To establish their supremacy, French kings wanted control over nature too.
Shah Rukh Khan has spearheaded the trend, but others are not far behind. Here are the nominees.
We have war crimes as a new category in international law, for which there is an international court.
Mammy from ‘Gone With the Wind’ has her own story to tell.
Mammy, who stalks through the pages of Gone With the Wind, bristling with devotion and starched petticoats, will finally have a name. Nearly eight decades after the epic novel was published, the Margaret Mitchell estate has authorised the publication of a prequel, Ruth’s Journey, written by Donald McCaig and with Mammy as the central character.
The novel begins in 1804, when Ruth is brought from the French colony of Saint Domingue, present-day Haiti, to Savannah. It gives her a past and a dialect that is far removed from the Southern cadences of the Tara plantation in Mitchell’s novel.
The Old South of Mitchell’s imagination is crowded with several troubling assumptions, and Mammy is one of them. In her fierce loyalty to the O’Hara family, in her concern for Southern propriety, in her magnificent disdain for other black people, Mammy is portrayed as complicit with the project of slavery. She embodies the ideal master-slave bond that the South goes to war for.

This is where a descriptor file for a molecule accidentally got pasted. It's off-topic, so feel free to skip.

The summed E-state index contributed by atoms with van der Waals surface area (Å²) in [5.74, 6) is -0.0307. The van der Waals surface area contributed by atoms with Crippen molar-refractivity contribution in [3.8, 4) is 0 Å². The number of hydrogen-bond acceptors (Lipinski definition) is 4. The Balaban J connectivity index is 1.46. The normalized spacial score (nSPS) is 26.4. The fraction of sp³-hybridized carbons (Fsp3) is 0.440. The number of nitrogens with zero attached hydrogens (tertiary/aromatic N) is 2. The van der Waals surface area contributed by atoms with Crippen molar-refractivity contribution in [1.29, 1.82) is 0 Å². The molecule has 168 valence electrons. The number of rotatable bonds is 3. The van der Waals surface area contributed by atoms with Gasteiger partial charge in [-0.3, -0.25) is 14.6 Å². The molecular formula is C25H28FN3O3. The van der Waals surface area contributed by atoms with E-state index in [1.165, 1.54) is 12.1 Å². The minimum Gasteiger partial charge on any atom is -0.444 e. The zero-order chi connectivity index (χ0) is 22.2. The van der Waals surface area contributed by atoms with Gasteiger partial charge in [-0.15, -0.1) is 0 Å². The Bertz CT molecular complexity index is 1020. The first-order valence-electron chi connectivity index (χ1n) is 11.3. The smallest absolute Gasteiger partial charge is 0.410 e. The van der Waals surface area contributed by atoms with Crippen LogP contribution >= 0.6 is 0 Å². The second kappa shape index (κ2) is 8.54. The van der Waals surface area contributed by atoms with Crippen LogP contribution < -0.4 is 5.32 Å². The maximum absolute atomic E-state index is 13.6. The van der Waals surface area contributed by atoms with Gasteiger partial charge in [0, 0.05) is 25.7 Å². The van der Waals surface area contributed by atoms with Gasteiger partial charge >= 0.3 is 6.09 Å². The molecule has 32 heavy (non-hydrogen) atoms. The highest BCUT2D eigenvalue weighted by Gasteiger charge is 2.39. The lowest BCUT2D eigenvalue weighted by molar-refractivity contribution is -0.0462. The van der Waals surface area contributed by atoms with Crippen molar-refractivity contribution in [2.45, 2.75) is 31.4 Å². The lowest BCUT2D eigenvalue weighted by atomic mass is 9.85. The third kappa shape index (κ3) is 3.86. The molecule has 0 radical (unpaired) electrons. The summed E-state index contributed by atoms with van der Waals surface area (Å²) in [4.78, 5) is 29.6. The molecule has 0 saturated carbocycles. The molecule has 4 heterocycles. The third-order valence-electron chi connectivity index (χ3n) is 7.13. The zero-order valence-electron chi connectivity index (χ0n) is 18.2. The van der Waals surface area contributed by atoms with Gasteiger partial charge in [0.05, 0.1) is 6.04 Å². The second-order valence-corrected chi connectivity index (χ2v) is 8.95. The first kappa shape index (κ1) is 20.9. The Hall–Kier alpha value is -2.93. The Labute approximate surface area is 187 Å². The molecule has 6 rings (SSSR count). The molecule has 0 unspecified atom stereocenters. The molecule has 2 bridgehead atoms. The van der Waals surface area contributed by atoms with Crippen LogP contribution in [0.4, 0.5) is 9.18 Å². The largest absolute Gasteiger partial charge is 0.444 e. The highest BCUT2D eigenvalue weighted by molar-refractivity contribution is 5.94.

Her past is obliterated so that she has no ties apart from those that bind her to her masters. Mitchell’s beloved character also feeds into the “Mammy stereotype” that recurs in American literature and popular culture through the 19th and 20th centuries. The large, loud, broom-wielding but maternal black woman who is often a figure of fun, the brutality of slavery sublimated in caricature.
McCaig is not the first to try set the record straight on the slaves of Mitchell’s novel. In 2001, The Wind Done Gone parodied the original and told the story from a slave’s perspective.
Neither is Mammy the first literary character to be rescued from unjust fiction. Jean Rhys’s Wide Sargasso Sea, for instance, takes up the story of Bertha Mason, the Creole mad woman in the attic of Charlotte Bronte’s Jane Eyre. Perhaps literature can make amends for the wrongs of literature, if not for the wrongs of history.